The primary factors positively influencing breeder mortality rates are:
- age at culling
- provision of phosphorus supplementation during the wet season
- vaccinating against botulism and;
- reducing/eliminating out of season calves and targeting ‘at risk’ breeders through segregation.
Age at culling
Keeping aged breeders (more than 11 years old) is a management strategy commonly used to increase herd size in the hope that the retained breeders will produce one more weaner.This strategy must be taken into consideration with the fact that cows 11 years of age or older (at time of last weaning) have been found to be 43% more likely to die than younger cows. The retained breeders will also be consuming resources that a more reliable cow could be accessing. Additionally, the sale of cull cows provides substantial cash flow for many north Australian pastoral businesses that can contribute towards improved welfare of their herd.
The optimum age of culling will vary regionally due to differing landscapes and soil types. Fluoride content in water impacts teeth health in older cows and producers in doubt about the age at which to cull a breeder should remove all animals with debilitating teeth.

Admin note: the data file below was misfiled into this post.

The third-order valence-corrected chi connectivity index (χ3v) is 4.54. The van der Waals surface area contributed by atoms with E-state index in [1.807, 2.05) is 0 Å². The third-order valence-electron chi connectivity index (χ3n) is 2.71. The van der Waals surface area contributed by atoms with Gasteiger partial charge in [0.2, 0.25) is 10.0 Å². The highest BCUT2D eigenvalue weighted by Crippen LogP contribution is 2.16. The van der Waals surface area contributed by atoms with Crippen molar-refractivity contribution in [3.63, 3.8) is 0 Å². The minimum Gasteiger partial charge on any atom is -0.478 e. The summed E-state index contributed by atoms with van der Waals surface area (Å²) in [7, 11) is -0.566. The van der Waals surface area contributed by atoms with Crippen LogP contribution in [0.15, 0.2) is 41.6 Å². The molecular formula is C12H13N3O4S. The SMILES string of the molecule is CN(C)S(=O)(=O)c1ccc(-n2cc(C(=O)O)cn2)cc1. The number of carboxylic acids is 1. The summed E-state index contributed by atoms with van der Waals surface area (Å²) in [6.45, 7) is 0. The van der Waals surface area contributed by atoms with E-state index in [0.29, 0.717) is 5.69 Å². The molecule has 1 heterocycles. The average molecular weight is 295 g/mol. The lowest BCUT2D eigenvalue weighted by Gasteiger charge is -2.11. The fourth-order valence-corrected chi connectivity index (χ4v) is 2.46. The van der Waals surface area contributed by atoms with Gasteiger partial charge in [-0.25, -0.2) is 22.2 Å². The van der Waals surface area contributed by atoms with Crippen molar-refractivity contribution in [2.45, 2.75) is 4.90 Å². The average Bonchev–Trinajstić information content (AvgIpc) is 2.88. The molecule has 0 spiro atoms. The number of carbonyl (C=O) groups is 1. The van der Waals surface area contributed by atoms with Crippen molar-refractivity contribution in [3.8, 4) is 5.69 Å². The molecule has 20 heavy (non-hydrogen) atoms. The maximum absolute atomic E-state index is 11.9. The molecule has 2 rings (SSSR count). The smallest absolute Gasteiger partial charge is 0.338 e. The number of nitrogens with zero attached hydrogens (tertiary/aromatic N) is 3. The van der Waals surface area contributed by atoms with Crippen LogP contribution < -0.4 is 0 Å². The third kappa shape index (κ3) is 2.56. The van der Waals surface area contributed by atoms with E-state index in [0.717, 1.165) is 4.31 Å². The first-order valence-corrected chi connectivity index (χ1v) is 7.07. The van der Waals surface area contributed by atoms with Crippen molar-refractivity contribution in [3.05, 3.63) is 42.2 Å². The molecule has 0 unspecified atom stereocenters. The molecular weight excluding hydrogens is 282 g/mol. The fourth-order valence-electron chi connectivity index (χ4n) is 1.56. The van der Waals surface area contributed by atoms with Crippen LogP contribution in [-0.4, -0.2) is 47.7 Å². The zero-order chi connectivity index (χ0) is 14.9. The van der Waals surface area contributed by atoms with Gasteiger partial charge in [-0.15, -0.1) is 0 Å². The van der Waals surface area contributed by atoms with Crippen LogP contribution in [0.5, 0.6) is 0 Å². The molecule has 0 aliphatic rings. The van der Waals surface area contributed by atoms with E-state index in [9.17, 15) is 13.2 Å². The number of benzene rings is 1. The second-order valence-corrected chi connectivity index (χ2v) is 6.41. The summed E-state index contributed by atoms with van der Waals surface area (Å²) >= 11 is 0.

Wet season phosphorus supplementation
Just because there’s plenty of green feed around over the wet, it doesn’t mean that your cows aren’t at risk of losing body condition. Insufficient levels of available phosphorus results in feed intake being restricted when dietary protein and energy levels are adequate over the wet season. Phosphorus supplementation in the wet season can greatly assist cows to utilise the available nutrition, leading to improved weight gain, re-conception and lactation.